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City council delivers funds for improvements by Twins ballpark

  • Article by: STEVE BRANDT
  • Star Tribune
  • December 9, 2008 - 7:24 AM

Mayor R.T. Rybak won two-thirds of the $3 million he sought to help people get around near the new Twins ballpark in a budget markup at Minneapolis City Hall on Monday.

The City Council's budget committee approved $2 million, with another $525,000 deferred for a later decision. The committee finished work on the city's $1.4 billion 2009 budget, which goes before the full council Thursday.

The committee peeled off the remaining $475,000 for other purposes. It rejected carving out more after budget Chairman Paul Ostrow warned that the pot of money was turning into a Christmas tree for the pet projects of committee members.

The money Rybak won for the ballpark area will support 11 improvements near the ballpark that will help people get around, whether they are in cars, buses, railcars, bikes or on foot. Rybak said he's pleased that the panel approved money in a tight budget year.

The money is from a one-time windfall occurring because some tax-increment districts are temporarily expiring, meaning their extra property tax will go into general city coffers.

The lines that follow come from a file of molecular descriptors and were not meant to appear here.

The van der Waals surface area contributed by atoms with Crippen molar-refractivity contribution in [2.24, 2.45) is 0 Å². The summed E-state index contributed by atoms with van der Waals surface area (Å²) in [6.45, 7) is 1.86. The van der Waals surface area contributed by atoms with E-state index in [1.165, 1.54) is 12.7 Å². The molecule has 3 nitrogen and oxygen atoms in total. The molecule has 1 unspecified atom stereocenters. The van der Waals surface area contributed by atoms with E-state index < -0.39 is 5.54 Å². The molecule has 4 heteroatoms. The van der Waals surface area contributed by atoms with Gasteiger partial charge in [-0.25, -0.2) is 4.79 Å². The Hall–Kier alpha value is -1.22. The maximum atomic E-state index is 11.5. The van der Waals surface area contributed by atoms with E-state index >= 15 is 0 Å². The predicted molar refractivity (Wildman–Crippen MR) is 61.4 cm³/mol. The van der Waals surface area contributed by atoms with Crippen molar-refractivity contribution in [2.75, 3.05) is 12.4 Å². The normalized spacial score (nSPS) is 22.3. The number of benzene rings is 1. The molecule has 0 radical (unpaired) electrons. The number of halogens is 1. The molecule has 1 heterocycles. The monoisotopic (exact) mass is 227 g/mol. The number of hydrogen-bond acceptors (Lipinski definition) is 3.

The committee approved diverting $450,000 from that windfall for road improvement studies the city is pursuing to handle traffic impacts of the Central Corridor light-rail line. Those studies also will get another $250,000 from a budget reserve for fuel costs if bids prove favorable, with another $250,000 from that reserve earmarked for studying how to fix train-traffic snarls along Hiawatha Avenue.

The Central Corridor money would be used on studies for University of Minnesota-area traffic changes, such as connecting East River Road and Main Street SE., building the proposed Granary Road through the southeast industrial area, and rejiggering the River Road-Franklin Avenue-27th Av. SE. junction.

Another $25,000 from the mayor's ballpark proposal instead will pay for animals at the city pound to be spayed and neutered before they are adopted. Council Member Gary Schiff said the city already spends close to that in staff time to follow up with owners on its requirement that they arrange for such procedures on pets they adopt.

But the panel didn't approve attempts to divert $75,000 from the ballpark improvements money to funding outreach aimed at Somali gangs. Instead, that money will come from eliminating a city youth activities hotline. It delayed a decision on diverting another $400,000 for bike and other non-motorized travel improvements.

Steve Brandt • 612-673-4438

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